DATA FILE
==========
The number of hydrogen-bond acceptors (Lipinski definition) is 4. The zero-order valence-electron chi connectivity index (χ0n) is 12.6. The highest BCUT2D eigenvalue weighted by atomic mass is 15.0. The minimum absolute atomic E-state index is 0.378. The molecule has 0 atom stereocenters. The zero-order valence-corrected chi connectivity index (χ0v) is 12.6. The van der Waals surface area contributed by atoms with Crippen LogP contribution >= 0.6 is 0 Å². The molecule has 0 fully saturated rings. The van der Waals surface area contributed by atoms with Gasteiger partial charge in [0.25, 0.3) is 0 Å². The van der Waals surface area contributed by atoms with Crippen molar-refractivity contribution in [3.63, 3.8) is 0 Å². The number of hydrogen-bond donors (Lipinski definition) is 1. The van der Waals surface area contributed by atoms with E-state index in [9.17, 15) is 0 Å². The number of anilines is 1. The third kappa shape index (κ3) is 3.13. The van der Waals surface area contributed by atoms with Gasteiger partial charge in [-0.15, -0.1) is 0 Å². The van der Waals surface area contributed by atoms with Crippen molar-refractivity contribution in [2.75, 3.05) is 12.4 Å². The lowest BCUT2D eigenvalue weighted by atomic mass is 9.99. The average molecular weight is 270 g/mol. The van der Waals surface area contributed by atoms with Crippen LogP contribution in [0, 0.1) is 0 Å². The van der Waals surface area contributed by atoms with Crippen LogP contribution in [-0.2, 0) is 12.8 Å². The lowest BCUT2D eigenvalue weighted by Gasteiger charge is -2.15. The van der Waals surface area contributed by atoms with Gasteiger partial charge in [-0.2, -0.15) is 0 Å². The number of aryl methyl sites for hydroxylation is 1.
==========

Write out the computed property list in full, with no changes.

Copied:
The number of hydrogen-bond acceptors (Lipinski definition) is 4. The zero-order valence-electron chi connectivity index (χ0n) is 12.6. The highest BCUT2D eigenvalue weighted by atomic mass is 15.0. The minimum absolute atomic E-state index is 0.378. The molecule has 0 atom stereocenters. The zero-order valence-corrected chi connectivity index (χ0v) is 12.6. The van der Waals surface area contributed by atoms with Crippen LogP contribution >= 0.6 is 0 Å². The molecule has 0 fully saturated rings. The van der Waals surface area contributed by atoms with Gasteiger partial charge in [0.25, 0.3) is 0 Å². The van der Waals surface area contributed by atoms with Crippen molar-refractivity contribution in [3.63, 3.8) is 0 Å². The number of hydrogen-bond donors (Lipinski definition) is 1. The van der Waals surface area contributed by atoms with E-state index in [9.17, 15) is 0 Å². The number of anilines is 1. The third kappa shape index (κ3) is 3.13. The van der Waals surface area contributed by atoms with Gasteiger partial charge in [-0.15, -0.1) is 0 Å². The van der Waals surface area contributed by atoms with Crippen molar-refractivity contribution in [2.75, 3.05) is 12.4 Å². The lowest BCUT2D eigenvalue weighted by atomic mass is 9.99. The average molecular weight is 270 g/mol. The van der Waals surface area contributed by atoms with Crippen LogP contribution in [0, 0.1) is 0 Å². The van der Waals surface area contributed by atoms with Crippen LogP contribution in [-0.2, 0) is 12.8 Å². The lowest BCUT2D eigenvalue weighted by Gasteiger charge is -2.15. The van der Waals surface area contributed by atoms with Gasteiger partial charge in [-0.2, -0.15) is 0 Å². The number of aryl methyl sites for hydroxylation is 1.